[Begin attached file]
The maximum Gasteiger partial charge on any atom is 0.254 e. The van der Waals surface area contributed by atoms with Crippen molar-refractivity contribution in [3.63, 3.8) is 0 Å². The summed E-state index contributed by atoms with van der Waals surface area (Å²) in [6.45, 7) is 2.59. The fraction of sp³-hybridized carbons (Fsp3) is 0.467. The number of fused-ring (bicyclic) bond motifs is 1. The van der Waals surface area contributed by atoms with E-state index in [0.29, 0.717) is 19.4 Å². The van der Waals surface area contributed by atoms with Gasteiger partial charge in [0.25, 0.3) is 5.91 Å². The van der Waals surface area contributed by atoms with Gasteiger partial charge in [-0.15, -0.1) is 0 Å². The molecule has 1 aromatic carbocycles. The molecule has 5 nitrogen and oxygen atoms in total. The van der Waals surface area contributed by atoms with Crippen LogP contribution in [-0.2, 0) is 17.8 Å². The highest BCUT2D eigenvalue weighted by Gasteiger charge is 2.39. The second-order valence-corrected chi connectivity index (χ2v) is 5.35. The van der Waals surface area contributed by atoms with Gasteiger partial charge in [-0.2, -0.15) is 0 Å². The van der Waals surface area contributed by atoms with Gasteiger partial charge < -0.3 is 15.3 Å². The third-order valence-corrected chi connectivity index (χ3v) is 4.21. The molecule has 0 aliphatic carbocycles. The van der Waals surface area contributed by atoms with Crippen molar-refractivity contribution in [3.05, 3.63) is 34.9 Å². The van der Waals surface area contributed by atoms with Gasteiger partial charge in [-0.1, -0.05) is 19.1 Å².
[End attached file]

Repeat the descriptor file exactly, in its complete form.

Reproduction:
The maximum Gasteiger partial charge on any atom is 0.254 e. The van der Waals surface area contributed by atoms with Crippen molar-refractivity contribution in [3.63, 3.8) is 0 Å². The summed E-state index contributed by atoms with van der Waals surface area (Å²) in [6.45, 7) is 2.59. The fraction of sp³-hybridized carbons (Fsp3) is 0.467. The number of fused-ring (bicyclic) bond motifs is 1. The van der Waals surface area contributed by atoms with E-state index in [0.29, 0.717) is 19.4 Å². The van der Waals surface area contributed by atoms with Gasteiger partial charge in [0.25, 0.3) is 5.91 Å². The van der Waals surface area contributed by atoms with Gasteiger partial charge in [-0.15, -0.1) is 0 Å². The molecule has 1 aromatic carbocycles. The molecule has 5 nitrogen and oxygen atoms in total. The van der Waals surface area contributed by atoms with Crippen LogP contribution in [-0.2, 0) is 17.8 Å². The highest BCUT2D eigenvalue weighted by Gasteiger charge is 2.39. The second-order valence-corrected chi connectivity index (χ2v) is 5.35. The van der Waals surface area contributed by atoms with Gasteiger partial charge in [-0.2, -0.15) is 0 Å². The van der Waals surface area contributed by atoms with Gasteiger partial charge < -0.3 is 15.3 Å². The third-order valence-corrected chi connectivity index (χ3v) is 4.21. The molecule has 0 aliphatic carbocycles. The van der Waals surface area contributed by atoms with Crippen molar-refractivity contribution in [3.05, 3.63) is 34.9 Å². The van der Waals surface area contributed by atoms with Gasteiger partial charge in [-0.1, -0.05) is 19.1 Å².